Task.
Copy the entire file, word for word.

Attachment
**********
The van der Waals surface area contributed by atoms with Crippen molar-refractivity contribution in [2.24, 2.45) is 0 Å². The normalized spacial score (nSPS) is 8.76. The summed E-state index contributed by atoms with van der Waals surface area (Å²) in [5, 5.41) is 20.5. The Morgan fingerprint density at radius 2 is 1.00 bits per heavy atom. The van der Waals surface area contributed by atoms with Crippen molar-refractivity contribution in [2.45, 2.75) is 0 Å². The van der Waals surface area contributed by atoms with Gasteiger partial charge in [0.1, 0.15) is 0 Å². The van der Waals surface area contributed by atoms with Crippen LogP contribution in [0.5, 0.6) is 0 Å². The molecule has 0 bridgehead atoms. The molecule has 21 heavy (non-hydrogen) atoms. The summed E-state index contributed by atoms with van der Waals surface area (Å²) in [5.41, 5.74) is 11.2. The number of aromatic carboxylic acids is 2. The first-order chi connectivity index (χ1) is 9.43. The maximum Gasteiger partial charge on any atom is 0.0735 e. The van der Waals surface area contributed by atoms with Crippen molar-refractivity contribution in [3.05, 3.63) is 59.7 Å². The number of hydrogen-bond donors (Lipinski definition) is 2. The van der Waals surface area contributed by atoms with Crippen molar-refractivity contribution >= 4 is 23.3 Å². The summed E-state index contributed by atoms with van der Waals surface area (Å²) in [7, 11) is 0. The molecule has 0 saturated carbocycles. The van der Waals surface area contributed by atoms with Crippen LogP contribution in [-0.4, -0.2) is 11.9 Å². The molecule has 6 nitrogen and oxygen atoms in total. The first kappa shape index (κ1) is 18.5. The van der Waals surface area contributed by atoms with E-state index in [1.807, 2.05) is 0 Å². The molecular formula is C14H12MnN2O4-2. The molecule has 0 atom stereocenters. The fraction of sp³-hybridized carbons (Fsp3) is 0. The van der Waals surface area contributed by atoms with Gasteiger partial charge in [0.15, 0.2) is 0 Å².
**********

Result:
The van der Waals surface area contributed by atoms with Crippen molar-refractivity contribution in [2.24, 2.45) is 0 Å². The normalized spacial score (nSPS) is 8.76. The summed E-state index contributed by atoms with van der Waals surface area (Å²) in [5, 5.41) is 20.5. The Morgan fingerprint density at radius 2 is 1.00 bits per heavy atom. The van der Waals surface area contributed by atoms with Crippen molar-refractivity contribution in [2.45, 2.75) is 0 Å². The van der Waals surface area contributed by atoms with Gasteiger partial charge in [0.1, 0.15) is 0 Å². The van der Waals surface area contributed by atoms with Crippen LogP contribution in [0.5, 0.6) is 0 Å². The molecule has 0 bridgehead atoms. The molecule has 21 heavy (non-hydrogen) atoms. The summed E-state index contributed by atoms with van der Waals surface area (Å²) in [5.41, 5.74) is 11.2. The number of aromatic carboxylic acids is 2. The first-order chi connectivity index (χ1) is 9.43. The maximum Gasteiger partial charge on any atom is 0.0735 e. The van der Waals surface area contributed by atoms with Crippen molar-refractivity contribution in [3.05, 3.63) is 59.7 Å². The number of hydrogen-bond donors (Lipinski definition) is 2. The van der Waals surface area contributed by atoms with Crippen molar-refractivity contribution >= 4 is 23.3 Å². The summed E-state index contributed by atoms with van der Waals surface area (Å²) in [7, 11) is 0. The molecule has 0 saturated carbocycles. The van der Waals surface area contributed by atoms with Crippen LogP contribution in [-0.4, -0.2) is 11.9 Å². The molecule has 6 nitrogen and oxygen atoms in total. The first kappa shape index (κ1) is 18.5. The van der Waals surface area contributed by atoms with E-state index in [1.807, 2.05) is 0 Å². The molecular formula is C14H12MnN2O4-2. The molecule has 0 atom stereocenters. The fraction of sp³-hybridized carbons (Fsp3) is 0. The van der Waals surface area contributed by atoms with Gasteiger partial charge in [0.15, 0.2) is 0 Å².